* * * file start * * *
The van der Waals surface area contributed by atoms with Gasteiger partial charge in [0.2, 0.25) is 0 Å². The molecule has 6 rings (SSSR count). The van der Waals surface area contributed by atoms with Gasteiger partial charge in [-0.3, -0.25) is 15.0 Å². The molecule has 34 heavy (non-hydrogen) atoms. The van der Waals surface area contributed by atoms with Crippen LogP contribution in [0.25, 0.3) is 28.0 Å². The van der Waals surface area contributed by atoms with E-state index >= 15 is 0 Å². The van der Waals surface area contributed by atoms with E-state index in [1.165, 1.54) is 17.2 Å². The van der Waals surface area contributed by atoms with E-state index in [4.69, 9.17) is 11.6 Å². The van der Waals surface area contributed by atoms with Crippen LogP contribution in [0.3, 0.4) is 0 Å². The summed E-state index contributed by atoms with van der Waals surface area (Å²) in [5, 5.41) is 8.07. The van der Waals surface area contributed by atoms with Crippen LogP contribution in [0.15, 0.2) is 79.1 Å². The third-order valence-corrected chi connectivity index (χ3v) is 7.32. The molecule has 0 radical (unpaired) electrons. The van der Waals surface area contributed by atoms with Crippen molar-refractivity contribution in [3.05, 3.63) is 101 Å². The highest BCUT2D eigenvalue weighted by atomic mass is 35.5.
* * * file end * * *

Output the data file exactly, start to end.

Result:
The van der Waals surface area contributed by atoms with Gasteiger partial charge in [0.2, 0.25) is 0 Å². The molecule has 6 rings (SSSR count). The van der Waals surface area contributed by atoms with Gasteiger partial charge in [-0.3, -0.25) is 15.0 Å². The molecule has 34 heavy (non-hydrogen) atoms. The van der Waals surface area contributed by atoms with Crippen LogP contribution in [0.25, 0.3) is 28.0 Å². The van der Waals surface area contributed by atoms with E-state index >= 15 is 0 Å². The van der Waals surface area contributed by atoms with E-state index in [1.165, 1.54) is 17.2 Å². The van der Waals surface area contributed by atoms with E-state index in [4.69, 9.17) is 11.6 Å². The van der Waals surface area contributed by atoms with Crippen LogP contribution in [0.3, 0.4) is 0 Å². The summed E-state index contributed by atoms with van der Waals surface area (Å²) in [5, 5.41) is 8.07. The van der Waals surface area contributed by atoms with Crippen LogP contribution in [0.15, 0.2) is 79.1 Å². The third-order valence-corrected chi connectivity index (χ3v) is 7.32. The molecule has 0 radical (unpaired) electrons. The van der Waals surface area contributed by atoms with Crippen molar-refractivity contribution in [3.05, 3.63) is 101 Å². The highest BCUT2D eigenvalue weighted by atomic mass is 35.5.